Just how much of this paper money has already been issued it is impossible to say, but as the whole issue is 8,000,000 gourdes, and as the Government since the taking of the Treasury from the Bank has converted all pledged and unpledged duties to its own uses, it would seem that it will be sometime in the future before a lack of money will hamper operations against the revolutionists.

Inasmuch as the overthrow of both the Zamor and Theodore Governments was almost directly attributable to lack of money, it would seem that the present Government has an excellent chance of putting down the revolution, or, in any case, of maintaining itself in power for some time to come.

Aside from the continued seizing of men and forcing them into the army, no effects of the revolution are visible at Port au Prince.

I have [etc.],

R.B. Davis.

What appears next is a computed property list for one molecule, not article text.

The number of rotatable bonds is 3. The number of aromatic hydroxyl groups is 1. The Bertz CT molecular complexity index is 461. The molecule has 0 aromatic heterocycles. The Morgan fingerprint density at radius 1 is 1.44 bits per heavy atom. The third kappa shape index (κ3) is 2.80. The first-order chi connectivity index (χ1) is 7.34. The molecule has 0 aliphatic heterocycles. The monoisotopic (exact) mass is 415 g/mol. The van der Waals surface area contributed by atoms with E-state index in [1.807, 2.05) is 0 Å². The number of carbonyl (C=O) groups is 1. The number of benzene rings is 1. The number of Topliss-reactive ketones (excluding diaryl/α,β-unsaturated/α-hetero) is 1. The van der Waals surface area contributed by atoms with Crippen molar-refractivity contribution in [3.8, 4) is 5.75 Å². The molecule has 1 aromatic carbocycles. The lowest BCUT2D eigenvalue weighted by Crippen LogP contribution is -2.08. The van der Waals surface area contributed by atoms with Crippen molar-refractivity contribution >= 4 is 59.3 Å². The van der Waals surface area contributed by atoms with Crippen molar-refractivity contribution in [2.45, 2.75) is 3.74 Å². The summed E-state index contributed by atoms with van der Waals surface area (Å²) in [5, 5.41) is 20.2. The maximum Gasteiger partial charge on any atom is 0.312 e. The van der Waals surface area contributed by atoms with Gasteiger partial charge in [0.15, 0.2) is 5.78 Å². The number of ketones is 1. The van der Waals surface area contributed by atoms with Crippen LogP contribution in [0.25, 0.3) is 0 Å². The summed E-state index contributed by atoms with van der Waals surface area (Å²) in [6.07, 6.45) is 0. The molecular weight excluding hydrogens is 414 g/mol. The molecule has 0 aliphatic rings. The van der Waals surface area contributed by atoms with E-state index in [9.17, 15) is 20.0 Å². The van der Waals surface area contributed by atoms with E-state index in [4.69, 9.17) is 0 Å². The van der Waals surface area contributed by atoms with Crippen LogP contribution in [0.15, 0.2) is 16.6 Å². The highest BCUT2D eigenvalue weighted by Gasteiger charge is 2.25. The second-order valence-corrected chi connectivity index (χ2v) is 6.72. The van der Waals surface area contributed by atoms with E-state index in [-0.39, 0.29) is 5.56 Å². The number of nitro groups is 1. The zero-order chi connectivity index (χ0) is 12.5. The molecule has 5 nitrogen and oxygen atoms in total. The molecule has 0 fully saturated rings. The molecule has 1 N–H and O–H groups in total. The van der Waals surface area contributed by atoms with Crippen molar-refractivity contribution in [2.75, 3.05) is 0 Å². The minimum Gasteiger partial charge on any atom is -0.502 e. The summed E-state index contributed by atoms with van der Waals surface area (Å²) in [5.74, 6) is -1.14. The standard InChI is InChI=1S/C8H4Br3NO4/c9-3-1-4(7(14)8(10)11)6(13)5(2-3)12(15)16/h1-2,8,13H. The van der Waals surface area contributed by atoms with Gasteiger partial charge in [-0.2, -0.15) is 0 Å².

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[page 474] Admiral Caperton to the Secretary of the Navy. [Telegram - Paraphrase.]

Cape Haitien, July 3, 1915.

All remains quiet at Cape Haitien. Position of revolutionists is within three miles of Cape Haitien. Outside the town there occurred some fighting last night. I informed General Probus Blot to-day that fighting cannot be permitted to take place within town Cape Haitien on account of the protection of lives and property of foreigners. As soon as possible I will inform Bobo to same effect. Consider this action demanded by United States interests. If necessary will use force, and have informed contending factions to that effect. Am assured by General Probus Blot that fighting will not take place in town, and that the property and also the lives of foreigners will be protected.